Everything was the same, even the uniforms were identical with no markings differentiating anything, until my four years mandatory service was up.  Then I had two more years in the inactive reserve.  I could apply for extensions and they had  to be approved or I became a civilian.  At one time I could have applied for a "transfer" to be a Regular Army officer.  

 

An officer on inactive reserve status could get recalled to active duty with very short notice...about ten days, IIRC...for a tour of at least one year and for as long as the Army needed him or her

 

Regulars just continued ahead until they finished their mandatory six year obligation, then if they didn't do anything else they would continue on until they made twenty years and took an option to retire...or they could go on for another ten and take a full retirement.

 

Also after the first six years they could resign and get out with no retirement benefits just like us reservists.

 

Or they could get discharged in a number of ways.

 

The only difference that I ever noticed was my serial number started with 05 xxx xxx and the regulars numbers started with RA xxx xxx. unless you came across a snotty Westpointer who thought he was better than us commoners.  I saw some of them painfully divested of that notion by both RA and 05 officers.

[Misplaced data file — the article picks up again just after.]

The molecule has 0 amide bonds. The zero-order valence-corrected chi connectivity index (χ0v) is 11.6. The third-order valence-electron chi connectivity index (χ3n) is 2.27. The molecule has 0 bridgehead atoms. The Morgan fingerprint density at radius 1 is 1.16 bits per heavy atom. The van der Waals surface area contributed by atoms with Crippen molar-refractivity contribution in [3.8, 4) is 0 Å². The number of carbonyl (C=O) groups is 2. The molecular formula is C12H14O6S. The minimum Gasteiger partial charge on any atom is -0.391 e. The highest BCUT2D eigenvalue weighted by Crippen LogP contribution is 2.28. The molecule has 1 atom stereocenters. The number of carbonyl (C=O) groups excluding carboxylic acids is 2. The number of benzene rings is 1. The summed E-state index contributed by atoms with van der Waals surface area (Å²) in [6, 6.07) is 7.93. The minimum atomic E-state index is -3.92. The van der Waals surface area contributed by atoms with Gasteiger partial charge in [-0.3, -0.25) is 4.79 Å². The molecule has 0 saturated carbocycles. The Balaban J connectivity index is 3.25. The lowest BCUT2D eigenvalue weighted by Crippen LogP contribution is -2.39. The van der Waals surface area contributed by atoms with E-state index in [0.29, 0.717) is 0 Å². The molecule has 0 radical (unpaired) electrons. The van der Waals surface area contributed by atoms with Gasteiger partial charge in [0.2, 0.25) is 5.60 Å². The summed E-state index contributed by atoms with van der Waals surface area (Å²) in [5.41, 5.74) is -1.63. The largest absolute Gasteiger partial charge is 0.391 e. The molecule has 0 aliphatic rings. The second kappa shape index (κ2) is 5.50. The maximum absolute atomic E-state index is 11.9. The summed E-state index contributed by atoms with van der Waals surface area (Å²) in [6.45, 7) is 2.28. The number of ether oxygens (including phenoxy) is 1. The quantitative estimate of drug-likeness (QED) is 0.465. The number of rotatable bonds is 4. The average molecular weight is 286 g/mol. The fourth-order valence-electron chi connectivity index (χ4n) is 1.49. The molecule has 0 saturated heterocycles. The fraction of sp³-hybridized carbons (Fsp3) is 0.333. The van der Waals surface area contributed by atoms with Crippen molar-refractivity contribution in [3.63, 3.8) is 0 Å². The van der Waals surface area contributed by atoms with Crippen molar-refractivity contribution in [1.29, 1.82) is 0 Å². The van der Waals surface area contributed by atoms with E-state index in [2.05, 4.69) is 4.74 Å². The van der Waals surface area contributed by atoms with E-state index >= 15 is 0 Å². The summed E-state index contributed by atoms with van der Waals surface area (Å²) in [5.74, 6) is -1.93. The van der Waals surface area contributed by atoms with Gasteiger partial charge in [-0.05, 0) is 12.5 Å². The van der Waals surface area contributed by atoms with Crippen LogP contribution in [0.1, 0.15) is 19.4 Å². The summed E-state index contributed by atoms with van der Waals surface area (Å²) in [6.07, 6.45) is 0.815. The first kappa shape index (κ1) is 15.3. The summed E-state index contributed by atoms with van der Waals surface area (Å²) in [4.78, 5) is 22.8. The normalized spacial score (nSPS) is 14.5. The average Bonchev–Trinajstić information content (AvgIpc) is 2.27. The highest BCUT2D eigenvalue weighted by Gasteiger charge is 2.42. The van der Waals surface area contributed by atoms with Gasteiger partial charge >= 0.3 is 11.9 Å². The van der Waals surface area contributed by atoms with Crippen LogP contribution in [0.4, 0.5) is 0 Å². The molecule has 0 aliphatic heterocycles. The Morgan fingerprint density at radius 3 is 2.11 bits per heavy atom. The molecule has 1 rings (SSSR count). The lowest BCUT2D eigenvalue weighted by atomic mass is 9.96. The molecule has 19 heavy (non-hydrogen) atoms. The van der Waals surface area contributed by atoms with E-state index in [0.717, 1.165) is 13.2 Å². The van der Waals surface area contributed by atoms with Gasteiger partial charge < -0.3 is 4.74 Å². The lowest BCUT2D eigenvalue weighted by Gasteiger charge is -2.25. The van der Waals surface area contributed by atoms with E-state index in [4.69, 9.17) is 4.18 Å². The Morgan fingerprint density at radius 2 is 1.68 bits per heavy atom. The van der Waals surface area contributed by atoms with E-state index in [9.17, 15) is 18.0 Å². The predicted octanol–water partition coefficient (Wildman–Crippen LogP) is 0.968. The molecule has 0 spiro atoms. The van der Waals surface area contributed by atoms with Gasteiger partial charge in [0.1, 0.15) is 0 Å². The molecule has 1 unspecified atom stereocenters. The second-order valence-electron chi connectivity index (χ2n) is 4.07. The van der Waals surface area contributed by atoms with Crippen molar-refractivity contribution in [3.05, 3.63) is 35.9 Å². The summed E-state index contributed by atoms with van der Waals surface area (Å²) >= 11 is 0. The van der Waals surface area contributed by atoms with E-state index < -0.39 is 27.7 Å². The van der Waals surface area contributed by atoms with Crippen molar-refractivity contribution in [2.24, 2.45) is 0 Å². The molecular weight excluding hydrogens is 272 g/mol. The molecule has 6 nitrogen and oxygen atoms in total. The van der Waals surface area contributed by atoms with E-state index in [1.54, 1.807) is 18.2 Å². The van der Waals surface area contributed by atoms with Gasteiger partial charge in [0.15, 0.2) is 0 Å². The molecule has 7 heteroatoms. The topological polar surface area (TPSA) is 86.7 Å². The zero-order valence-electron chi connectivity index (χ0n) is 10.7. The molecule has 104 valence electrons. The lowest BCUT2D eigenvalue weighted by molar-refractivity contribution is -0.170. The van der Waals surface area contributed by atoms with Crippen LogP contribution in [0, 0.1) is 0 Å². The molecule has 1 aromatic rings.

I've been out of the Army since 1969 and I have no doubt things have changed in that time.

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3 hours ago, Black Angus McPherson said:

 

Thanks.  But I'm still wondering - Why is/was there a need to differentiate the two?

 

 

 

A number of reasons. Training, assignments, transfers, etc. 

1 hour ago, Alpo said:

Regular army is professional soldiers. That's what they do.

 

Army of the US were people playing soldier for a year or so before they went back to their real job as soda jerk or gas pump jockey or CEO of a multinational corporation.

I can’t agree with that assessment.

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18 minutes ago, Muley Gil SASS # 57795 said:

Aways trust Wiki stuff with a grain of salt. They tend to be less than 100% accurate sometimes. I have read their Army articles. They seem to be generally pretty good. If somewhat incomplete. 

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We all swore an oath to protect our country against all enemies foreign or domestic with our lives. We were all in harm's way. The only difference was RA voluntarily joined and US were drafted. (I was drafted) and, yes, I got an early out...... 1 day shy of 2 years.